City’s State of the Environment Report, 2022, available online

The City of Cape Town’s State of the Environment Report, 2022, is now available on the City’s website. The State of the Environment Report is a critical instrument for monitoring and reporting on changes to Cape Town’s natural environment. This provides the City and external stakeholders with accurate data and information to support decision-making and management responses aimed at reducing environmental risks and degradation.

The natural environment underpins our society and economy. It provides recreational, educational and tourism opportunities, as well as direct and indirect job creation and skills development.

‘Cape Town’s natural assets provide a wide range of essential ecosystem goods and services such as clean air and water, food security, climate regulation, and protection from natural disasters such as floods, fires, sea level rise and coastal erosion. We cannot realise our social and economic development objectives in the absence of environmental sustainability. As such, the City has developed indicators to measure, track and report on environmental changes and progress towards realising environmental sustainability. The State of the Environment, 2022, reports on a wide range of environmental indicators. I invite residents and interested parties to go online and read this report, it has a wealth of information,’ said the City’s Deputy Mayor and Mayoral Committee Member for Spatial Planning and Environment, Alderman Eddie Andrews.

The selected indicators were established with guidance from international and local best practice on environmental reporting, and are aligned with the City’s Integrated Development Plan for the current term of office, and the City’s Environmental Strategy, among others.

In addition to the State of the Environment Report, the City has a range of other structures to monitor and report on aspects of environmental sustainability, including the City Inland Water Quality reports, Know Your Coast reports, State of Energy and Carbon reports and Biodiversity reports.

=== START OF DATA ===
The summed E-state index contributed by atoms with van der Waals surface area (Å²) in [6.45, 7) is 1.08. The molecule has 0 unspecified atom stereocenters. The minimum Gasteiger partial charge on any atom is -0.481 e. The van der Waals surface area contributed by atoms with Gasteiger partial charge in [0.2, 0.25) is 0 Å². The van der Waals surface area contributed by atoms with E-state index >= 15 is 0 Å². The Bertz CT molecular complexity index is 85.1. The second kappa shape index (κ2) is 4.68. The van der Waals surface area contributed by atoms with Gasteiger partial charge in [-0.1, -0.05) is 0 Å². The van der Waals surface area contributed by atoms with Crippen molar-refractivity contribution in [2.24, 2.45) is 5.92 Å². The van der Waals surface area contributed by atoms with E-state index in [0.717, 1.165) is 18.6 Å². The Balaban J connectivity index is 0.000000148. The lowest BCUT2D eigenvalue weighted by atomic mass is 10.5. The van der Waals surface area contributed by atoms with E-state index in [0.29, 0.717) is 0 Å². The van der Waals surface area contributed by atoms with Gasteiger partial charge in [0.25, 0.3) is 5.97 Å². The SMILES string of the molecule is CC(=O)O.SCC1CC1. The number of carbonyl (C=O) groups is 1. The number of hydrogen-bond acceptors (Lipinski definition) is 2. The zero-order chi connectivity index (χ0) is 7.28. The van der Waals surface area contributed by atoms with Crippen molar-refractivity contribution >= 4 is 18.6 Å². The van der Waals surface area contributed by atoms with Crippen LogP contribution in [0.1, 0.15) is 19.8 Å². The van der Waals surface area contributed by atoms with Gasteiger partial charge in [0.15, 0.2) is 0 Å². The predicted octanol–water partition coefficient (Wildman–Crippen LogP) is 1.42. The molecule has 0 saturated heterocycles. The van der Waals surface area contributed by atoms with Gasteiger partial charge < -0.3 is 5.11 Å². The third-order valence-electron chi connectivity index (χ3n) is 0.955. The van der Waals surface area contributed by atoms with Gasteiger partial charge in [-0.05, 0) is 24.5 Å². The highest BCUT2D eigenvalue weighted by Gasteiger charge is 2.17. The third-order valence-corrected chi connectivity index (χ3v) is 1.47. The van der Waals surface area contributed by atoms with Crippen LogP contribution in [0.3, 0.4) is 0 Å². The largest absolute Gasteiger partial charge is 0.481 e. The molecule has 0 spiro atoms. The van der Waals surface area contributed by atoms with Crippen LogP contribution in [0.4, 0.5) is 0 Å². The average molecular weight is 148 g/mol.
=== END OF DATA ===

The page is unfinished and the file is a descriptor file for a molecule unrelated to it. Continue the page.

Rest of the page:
The last City of Cape Town State of the Environment Report was published in 2019.

The 2022 report relies on data for 11 different themes, collected from 2019 to 2021. These include biodiversity, invasive species, green open space, inland and coastal water quality, water use, wastewater, climate change, air quality and solid waste. The 2022 report also includes a cultural heritage chapter.

‘The results highlight the fact that Cape Town confronts considerable environmental challenges. In particular, during this reporting period, trends related to inland water quality and wastewater are of particular concern. On the other hand, positive trends are apparent in relation to biodiversity, and solid waste. Trends in relation to coastal water quality, water use and air quality are largely unchanged,’ said Alderman Andrews.

Since the publication of the 2019 State of the Environment Report, the City has seen an increase in the frequency and intensity of major shock events and increased climate change impacts such as floods, coastal erosion, extreme heat and fires. These shocks and changes, inclusive of the Covid-19 pandemic, affect the ability of the environment to provide essential goods and services, and have an impact on human health.

Nevertheless, the City has a long track record of policy and action in pursuit of environmental sustainability and resilience. The City’s Environmental Strategy, Resilience Strategy, Water Strategy and Climate Change Strategy provide robust policy and governance frameworks for realising a more sustainable and resilient city.

‘The City has obligations and responsibilities to promoting and protecting our environmental sustainability. However, we cannot do this on our own. We need all who live and work in Cape Town – from residents, to business owners, civil society and academia – to work with us in pursuit of sustainable change. I also want to thank all of those who are already partnering with us, residents who are involved in projects in their neighbourhoods, and all others who are contributing in their areas of expertise,’ said Alderman Andrews.

Source: City Of Cape Town

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